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ACT and SAT Reading Dual Passages

Madison E.

One of the passages on the ACT and SAT Reading sections is actually a pair of passages. Most of the questions for this type of “passage” refer to only one of the reading selections. However, a handful of questions ask you compare and contrast the two passages. These synthesis questions, combined with the necessity of reading two passages, mean that you should take a slightly different approach to dual passages than to other passage types. Below are some tips for dealing with dual passages and the questions associated with them.


Work on Each Passage Separately

Read the first passage and answer all the questions associated with that passage. Then do the same for the second passage and its questions. Answer questions that refer to both passages last. Do not read both passages first. Doing so only makes it more difficult to remember details from each passage.


Ask Yourself Why the Passages Were Paired With Each Other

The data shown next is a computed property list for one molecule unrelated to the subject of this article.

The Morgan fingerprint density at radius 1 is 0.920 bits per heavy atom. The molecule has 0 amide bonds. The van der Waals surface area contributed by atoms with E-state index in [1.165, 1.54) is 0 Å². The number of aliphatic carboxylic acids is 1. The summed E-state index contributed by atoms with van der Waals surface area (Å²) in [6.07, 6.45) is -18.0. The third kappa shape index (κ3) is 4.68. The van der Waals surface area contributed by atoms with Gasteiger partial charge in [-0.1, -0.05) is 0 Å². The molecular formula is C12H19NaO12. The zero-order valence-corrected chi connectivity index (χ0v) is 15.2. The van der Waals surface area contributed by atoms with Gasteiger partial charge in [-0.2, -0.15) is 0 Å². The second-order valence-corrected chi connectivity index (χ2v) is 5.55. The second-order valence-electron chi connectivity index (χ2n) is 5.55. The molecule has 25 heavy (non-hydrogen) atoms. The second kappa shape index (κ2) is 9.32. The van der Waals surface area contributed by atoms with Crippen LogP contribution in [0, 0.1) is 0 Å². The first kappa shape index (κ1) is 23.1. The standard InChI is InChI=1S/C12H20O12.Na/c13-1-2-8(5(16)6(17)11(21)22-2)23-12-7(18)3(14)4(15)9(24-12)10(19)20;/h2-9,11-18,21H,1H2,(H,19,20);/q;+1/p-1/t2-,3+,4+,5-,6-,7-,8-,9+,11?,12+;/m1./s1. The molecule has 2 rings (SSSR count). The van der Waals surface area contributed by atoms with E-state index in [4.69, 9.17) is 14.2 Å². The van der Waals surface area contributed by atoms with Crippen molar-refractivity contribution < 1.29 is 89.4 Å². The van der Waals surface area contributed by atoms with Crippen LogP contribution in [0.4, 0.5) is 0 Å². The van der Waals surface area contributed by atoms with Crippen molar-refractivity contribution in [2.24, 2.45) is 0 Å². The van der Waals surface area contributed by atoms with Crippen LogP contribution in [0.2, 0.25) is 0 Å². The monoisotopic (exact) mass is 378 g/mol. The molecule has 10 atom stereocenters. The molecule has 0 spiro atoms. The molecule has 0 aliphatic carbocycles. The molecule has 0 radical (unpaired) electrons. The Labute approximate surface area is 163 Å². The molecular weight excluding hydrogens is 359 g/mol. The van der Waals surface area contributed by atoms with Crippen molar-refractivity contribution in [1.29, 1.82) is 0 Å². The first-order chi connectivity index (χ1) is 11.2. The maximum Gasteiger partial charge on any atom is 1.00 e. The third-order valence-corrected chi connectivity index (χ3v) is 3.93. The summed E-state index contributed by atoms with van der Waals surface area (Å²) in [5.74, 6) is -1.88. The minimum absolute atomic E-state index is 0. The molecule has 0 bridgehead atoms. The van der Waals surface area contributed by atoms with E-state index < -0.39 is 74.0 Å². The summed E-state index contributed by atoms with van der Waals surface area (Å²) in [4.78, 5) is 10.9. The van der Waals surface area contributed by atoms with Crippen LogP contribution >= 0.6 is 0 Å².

ACT and SAT Reading dual passages are paired together for specific reasons. Often the passages will cover the same topic, but the emphasis may be different or the authors may disagree on some key point. You may also see two different but related works from the same author. As you read the second passage, ask yourself how it is similar to and different from the first passage.


Similarities between Passages Are Broad

Questions that ask how the passages are similar are looking for answers that express broad points of agreement. To answer these questions, you should eliminate choices that are overly-specific. The more nuanced answer choices are much less likely to accurately describe both passages.


Differences between Passages Are Specific

Correct answers to questions that ask how the passages differ focus on specific aspects of each passage. To answer these questions, you need to take the opposite approach to the one you would take for “similarities” questions. In other words, you should eliminate choices that are overly-broad. If you still have more than one answer choice left after taking this step, eliminate choices which misrepresent a specific detail (however small) from either of the passages.




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